What is a friend? A single soul dwelling in two bodies.
When it comes to a complete education, the ancient Greek thinkers are irreplaceable. Just as important and equally refreshing, though, is when these giants turn their gaze to the matters that connect us throughout the ages– matters that are at the core of our human identity and warm our hearts daily. Such an insight is found when Aristotle writes of friendship in Book XIII of The Nichomachean Ethics. In his eyes, friendship is the very cement with which strong cities are established. But not all friendships are the same or even equal. He divides them into three categories, “equal in number to the things that are lovable”: friendships based on utility, friendships based on pleasure, and friendships based on common goodness.
Friendships of Utility
Now those who love each other for their utility do not love each other for themselves but in virtue of some good which they get from each other.
This first pair of friends, notably saturating business networks in our present day, is born through mutual usefulness. They are more than mere acquaintances, though shallow by all other measures, since the only end of their friendship is the satisfaction of some want/need/whim. The joy of this is in it’s practicality, but the tragedy is in it’s transience, as Aristotle points out, “the useful is not permanent but is always changing.” It is a relationship with a productive motive and purpose in mind– which of course removes those cumbersome characteristics of trust, honor, and mutual affection necessary for deeper human connections. Interestingly, Aristotle attributes this kind of friendship most frequently to experienced circles; those who have identified what they want and have refined their practice of using others to get it.
Friendships of Pleasure
On the other hand the friendship of young people seems to aim at pleasure; for they live under the guidance of emotion, and pursue above all what is pleasant to themselves and what is immediately before them…their friendship changes with the object that is found pleasant.
These are the witty, excitable, and perhaps markedly adventurous friendships. They occur when we seek out companions specifically for their humor or even good looks, since these things serve to make the passing time more pleasing. Although a source of fun, these relationships still lack real love, since, “those who love for the sake of pleasure do so for the sake of what is pleasant to themselves, and not in so far as the other is the person loved but in so far as he is useful or pleasant.” In other words, these companions are only concerned with the other’s happiness to the extent that it affects his own. It does not seek the Good but rather the relative, “what is good for myself.”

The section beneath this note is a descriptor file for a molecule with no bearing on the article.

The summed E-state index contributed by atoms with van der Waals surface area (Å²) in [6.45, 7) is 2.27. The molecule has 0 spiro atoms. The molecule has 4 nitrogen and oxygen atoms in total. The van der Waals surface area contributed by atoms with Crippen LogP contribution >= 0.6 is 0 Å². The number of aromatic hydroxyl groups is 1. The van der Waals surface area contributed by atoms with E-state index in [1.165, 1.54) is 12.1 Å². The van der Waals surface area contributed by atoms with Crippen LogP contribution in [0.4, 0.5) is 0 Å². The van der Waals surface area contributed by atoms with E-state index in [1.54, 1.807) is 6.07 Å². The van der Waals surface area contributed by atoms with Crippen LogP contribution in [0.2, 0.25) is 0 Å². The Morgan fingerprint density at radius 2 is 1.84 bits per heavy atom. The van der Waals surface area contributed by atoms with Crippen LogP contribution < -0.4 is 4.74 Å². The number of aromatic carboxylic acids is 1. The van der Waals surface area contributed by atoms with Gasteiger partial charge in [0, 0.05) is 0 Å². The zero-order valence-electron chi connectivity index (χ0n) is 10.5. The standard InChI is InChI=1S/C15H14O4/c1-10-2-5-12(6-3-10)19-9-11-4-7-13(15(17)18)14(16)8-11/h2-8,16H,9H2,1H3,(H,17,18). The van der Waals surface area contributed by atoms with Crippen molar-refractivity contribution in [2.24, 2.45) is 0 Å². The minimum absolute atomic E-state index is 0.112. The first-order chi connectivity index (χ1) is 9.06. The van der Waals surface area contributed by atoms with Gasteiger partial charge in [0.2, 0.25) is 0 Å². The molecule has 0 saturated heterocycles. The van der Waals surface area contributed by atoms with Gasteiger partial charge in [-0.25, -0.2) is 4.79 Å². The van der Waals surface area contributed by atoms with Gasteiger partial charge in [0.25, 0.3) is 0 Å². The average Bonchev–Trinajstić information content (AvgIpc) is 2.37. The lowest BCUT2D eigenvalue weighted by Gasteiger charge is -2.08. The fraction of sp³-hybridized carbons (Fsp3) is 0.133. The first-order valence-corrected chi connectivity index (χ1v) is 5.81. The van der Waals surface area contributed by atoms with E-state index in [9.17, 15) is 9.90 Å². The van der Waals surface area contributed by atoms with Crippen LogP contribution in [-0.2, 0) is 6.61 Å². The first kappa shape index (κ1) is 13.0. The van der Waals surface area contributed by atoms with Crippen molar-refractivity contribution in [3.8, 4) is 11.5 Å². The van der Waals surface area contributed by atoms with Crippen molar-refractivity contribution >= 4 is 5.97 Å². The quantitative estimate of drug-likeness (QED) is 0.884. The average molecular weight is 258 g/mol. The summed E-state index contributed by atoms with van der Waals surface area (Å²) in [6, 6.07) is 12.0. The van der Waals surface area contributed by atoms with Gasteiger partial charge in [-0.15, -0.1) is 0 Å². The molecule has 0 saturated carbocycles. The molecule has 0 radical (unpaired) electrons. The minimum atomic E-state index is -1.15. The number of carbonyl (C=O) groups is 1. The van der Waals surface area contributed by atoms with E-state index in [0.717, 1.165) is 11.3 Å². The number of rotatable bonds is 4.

Friendships of Goodness
Now those who wish well to their friends for their sake are most truly friends; for they do this by reason of own nature and not incidentally; therefore their friendship lasts as long as they are good- and goodness is an enduring thing.
It is here that we encounter Aristotle’s golden rule of true friendship, arising from philia, or brotherly love. The friends decide to love the other because it is good for the other to be loved, rather than receiving the love of the other for his personal pleasure and utility. It is noteworthy that he attributes the individual goodness and virtue of each character to the purity and success of their relationship. “Such friendship requires time and familiarity,” because it is gently and surely that the common character is revealed and the two are united as a “single soul”.
We can look at the first two pairs of friends, and see how they were loosely roped together by accidental and ephemeral circumstances, but here is a drastically different situation. It occurred because it was fitting. In a sense, any good found in the previous two friendships imitates the reality created in the friendship of goodness,
Friendship for the sake of pleasure bears a resemblance to this kind; for good people are pleasant to each other. So too does friendship for the sake of utility; for the good are also useful to each other
As it lasts, only this kind is the bedrock of society. Again, Aristotle insists,
Perfect friendship is the friendship of men who are good, and alike in virtue… Love and friendship therefore are found most and in their best form between such men.
To conclude, while Aristotle identifies three kinds of friendships, there is only one pair of friends that he believes truly loves each other, and that is friendship built by wishing for the true good of the other. It is also the only type that is unchanging in Aristotle’s view, since it is erected upon the sure footing of shared virtue, rather than the fleeting, lesser goods of usefulness or pleasure. These friendships not only uplift the particular participating souls, but the whole community as well, since they animate (as only love has the power to do) the citizens to aspire to excellence.
We leave you with this last, powerful passage, well worth pondering in the search for the truth:
Now it looks as if love were a feeling, friendship a state of character; for love may be felt just as much towards lifeless things, but mutual love involves choice and choice springs from a state of character; and men wish well to those whom they love, for their sake, not as a result of feeling but as a result of a state of character.